Porsche buying Guide
A bit of a Porsche buying guide from from one of the UK’s longest established used Porsche specialist dealers. We’ve bought and sold around £200 million pounds worth of used Porsche cars over the years and we are still learning, every day really is a school day. If we tell you 10 things to look for there may be an 11th reason not to buy a particular car and sometimes it takes an extremely well trained eye to spot. We also use specialist diagnostic equipment which allows us to see beyond the immediately obvious. There is however some general advice we can offer when buying a used Porsche privately or from a dealer.
A good service history is critical for a number of reasons. It shows the car has been maintained to a high standard but it also helps shed light on the provenance of the vehicle. Without service history it would be easy to falsify mileage for example. When looking through a service history don’t worry too much what happened decades ago, if the car had new brake discs in 1995 they are unlikely to be still be on the car now. But if specific jobs are due or have fallen due recently have they been done? Spark plugs, brake fluid, polyrib (serpentine) belt and so on will all have routine replacement times.
This should be considered in conjunction with the service history. Just because the service history shows brake discs and pads were changed relatively recently don’t assume they are still in good condition. Look at the actual vehicle, ultimately this is the most important thing. For us mechanical appraisal is easy, we do it several times a day in our workshop. We appraise the whole car not just supposed weak points on a particular model. Buying a specialist car takes specialist skills. There is no shame in holding your hand up and using experts. We have had some very difficult conversations over the years with people who thought they knew best but ended up buying trouble.
Is the car actually the car it says it is. Porsches are high value items so there is a strong incentive for those of less honest character. There are some online checks you can carry out surrounding V5 registration documents, MOT certificates and so on but use common sense as well and once again look at the actual car. If someone is supposed to have owned a car for 5 years it would seem odd if they struggled to answer basic questions. Are all the physical markings such as chassis or VIN numbers and build numbers in the right places and correct for that particular vehicle. As marque specialists we know to within fine tolerances what everything should look like.
We have been members of HPI for more than 30 years and check all cars across their database as a matter of course before purchasing. It’s worth mentioning that not all consumer data check services cover outstanding finance on vehicles for instance.
Whilst you can easily change worn tyres or a leaking oil seal, badly repaired accident damage can never be corrected. We don’t mind corrective paintwork to repair stone chips or minor altercations providing they have been carried out to a high standard but we are looking for original metal panels. Once a car has been badly damaged there is little you can do to restore integrity. Again decades of Porsche experience means we know what to look for.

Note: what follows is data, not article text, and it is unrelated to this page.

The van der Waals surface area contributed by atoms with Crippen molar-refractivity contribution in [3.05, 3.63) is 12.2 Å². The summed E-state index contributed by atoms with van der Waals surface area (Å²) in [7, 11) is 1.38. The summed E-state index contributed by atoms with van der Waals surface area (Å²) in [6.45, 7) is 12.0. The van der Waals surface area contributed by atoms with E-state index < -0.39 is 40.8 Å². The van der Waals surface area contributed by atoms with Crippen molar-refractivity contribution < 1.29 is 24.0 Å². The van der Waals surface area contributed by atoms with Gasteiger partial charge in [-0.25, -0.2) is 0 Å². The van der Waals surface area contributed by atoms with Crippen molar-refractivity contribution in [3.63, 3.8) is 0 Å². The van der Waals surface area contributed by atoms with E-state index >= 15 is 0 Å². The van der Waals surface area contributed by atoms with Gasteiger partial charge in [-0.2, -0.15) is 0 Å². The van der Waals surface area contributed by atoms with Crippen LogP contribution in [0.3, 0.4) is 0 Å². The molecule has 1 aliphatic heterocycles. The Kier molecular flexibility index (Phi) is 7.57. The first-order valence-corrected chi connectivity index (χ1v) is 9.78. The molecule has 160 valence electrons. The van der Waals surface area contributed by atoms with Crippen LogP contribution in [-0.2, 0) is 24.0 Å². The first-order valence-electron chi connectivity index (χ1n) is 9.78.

A Porsche isn’t something which is bought new then run until it falls apart. People change cars to experience the latest innovation or to discover new models. Even within one model there are a number of variations which enthusiasts might want to explore. The GT cars in particular are owned by enthusiasts always keen to broaden their horizons. The average ownership for a Porsche is probably around 18 months so number of owners on older cars isn’t really something to base your buying decision on. Treat each car as you find it. You also tend to find that each change of ownership corresponds with the car being brought back up to optimum condition.
It’s funny, people looking to buy cars search what’s out there starting from the cheapest upwards, people looking to sell cars start at the most expensive working downwards. Particularly as cars get older there is a huge variation in condition and you can’t rectify a bad car for anything like the monetary saving over a prime example. Some cars advertised have been there since the dawn of time and will never sell. Again, for us it’s easy because we have an intimate knowledge of what sells and what doesn’t. We don’t just track our own sales we look across many platforms and combined with our understanding of relevant condition feel able to make fairly accurate predictions.
Particularly as cars get older there is a huge variation in terms of condition. You need to buy the best example you can find but if you throw in limitations that won’t happen. Searching for a particular colour car with specific options means you vastly limit the pool of cars from which to make a selection. We wouldn’t suggest compromising to the extent of a bright Pink car with a vibrant yellow interior but try to bring as many cars as possible into scope. It will result in a better car for potentially less money.
We hope you’ve found that useful. It isn’t intended as an exhaustive list but more a catalyst for future discussions. If you want to chat through any aspect of buying or selling a Porsche please don’t hesitate to get in touch either by email or phone.
911virgin.com – 01895 255222